Should one avoid a Python module being named in its own namespace?

I’ve been learning about creating Python packages and the Python import system because I’m attempting to make my own Python package for the first time, following “best practices” as much as I can.

In the process, I noticed that some well-known Python packages name themselves in their namespace, and some don’t. A small sample from my testing in Python 3.8.10, with package versions:

>>> import numpy, matplotlib, scipy, tqdm, setuptools
>>> "numpy" in dir(numpy), "matplotlib" in dir(matplotlib), "scipy" in dir(scipy), "tqdm" in dir(tqdm), "setuptools" in dir(setuptools)
(False, False, False, True, True)
>>> numpy.__version__, matplotlib.__version__, scipy.__version__, tqdm.__version__, setuptools.__version__
('1.20.2', '3.4.2', '1.6.3', '4.60.0', '49.6.0.post20210108')

From this and other samples, it seems like at least a few big-name Python package do list themselves in their namespaces, but most big-name Python packages do not list themselves in their own namespaces.

I found that the package I’m creating does list itself in its own namespace, which makes the above observation relevant to me.

Consider a use-case where this might have practical consequences: a module is listed in its own namespace and a process that recursively searches for submodule names in dir(<module>) begins. The module name module will be returned as a submodule in an infinite loop because module is always in dir(<module>).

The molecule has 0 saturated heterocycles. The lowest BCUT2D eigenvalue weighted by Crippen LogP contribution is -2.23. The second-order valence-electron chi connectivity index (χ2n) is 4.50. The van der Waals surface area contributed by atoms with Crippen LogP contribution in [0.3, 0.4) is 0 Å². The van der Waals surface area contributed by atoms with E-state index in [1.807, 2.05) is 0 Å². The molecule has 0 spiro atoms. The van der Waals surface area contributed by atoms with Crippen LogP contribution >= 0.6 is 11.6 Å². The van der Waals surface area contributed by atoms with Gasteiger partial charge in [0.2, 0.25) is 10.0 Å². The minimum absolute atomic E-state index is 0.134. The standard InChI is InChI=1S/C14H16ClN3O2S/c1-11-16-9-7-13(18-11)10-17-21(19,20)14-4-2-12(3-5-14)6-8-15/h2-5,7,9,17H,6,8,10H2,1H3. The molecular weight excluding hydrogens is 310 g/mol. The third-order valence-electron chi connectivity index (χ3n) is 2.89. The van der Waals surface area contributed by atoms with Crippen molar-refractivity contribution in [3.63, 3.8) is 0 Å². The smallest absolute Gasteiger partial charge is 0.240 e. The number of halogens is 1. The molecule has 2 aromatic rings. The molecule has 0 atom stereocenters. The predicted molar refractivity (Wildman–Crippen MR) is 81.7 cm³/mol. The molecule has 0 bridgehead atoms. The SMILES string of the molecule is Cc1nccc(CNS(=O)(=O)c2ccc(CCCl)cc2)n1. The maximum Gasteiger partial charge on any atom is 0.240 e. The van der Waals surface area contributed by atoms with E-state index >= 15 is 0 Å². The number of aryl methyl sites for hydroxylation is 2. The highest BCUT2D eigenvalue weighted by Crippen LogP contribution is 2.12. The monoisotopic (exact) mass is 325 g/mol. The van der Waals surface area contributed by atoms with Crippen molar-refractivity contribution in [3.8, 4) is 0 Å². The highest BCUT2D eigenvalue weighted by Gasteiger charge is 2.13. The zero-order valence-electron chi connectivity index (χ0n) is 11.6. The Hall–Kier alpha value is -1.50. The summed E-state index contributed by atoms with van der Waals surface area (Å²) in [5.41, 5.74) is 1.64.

I’m wondering:

  1. Is there an intentional, established rationale for including or not including a package in its own namespace, and if so, what is that rationale?
  2. What do big-name Python packages do under the hood with their directory structure or their distribution/packaging files (pyproject.toml, setup.cfg,, etc.) to avoid including the package in its own namespace?

Thanks for informing a curious newbie package writer.


Too long for a comment; TLDR: try to avoid extra imports and show the code to get concrete suggestions.

  1. No, there is no established rationale for this. Do whatever makes sense. Having shorter imports is more user-friendly; cases when you have to introduce a no-op import layer on top are VERY RARE.

Note that from tqdm import tqdm actually imports object tqdm from module tqdm, so it is not really an empty import layer on top – the module contains a bunch of other objects.

  1. Python project are diverse. In fact, many high profile projects are written in other languages, like C/C++. They all have different folder structure, so there is no one size fits all.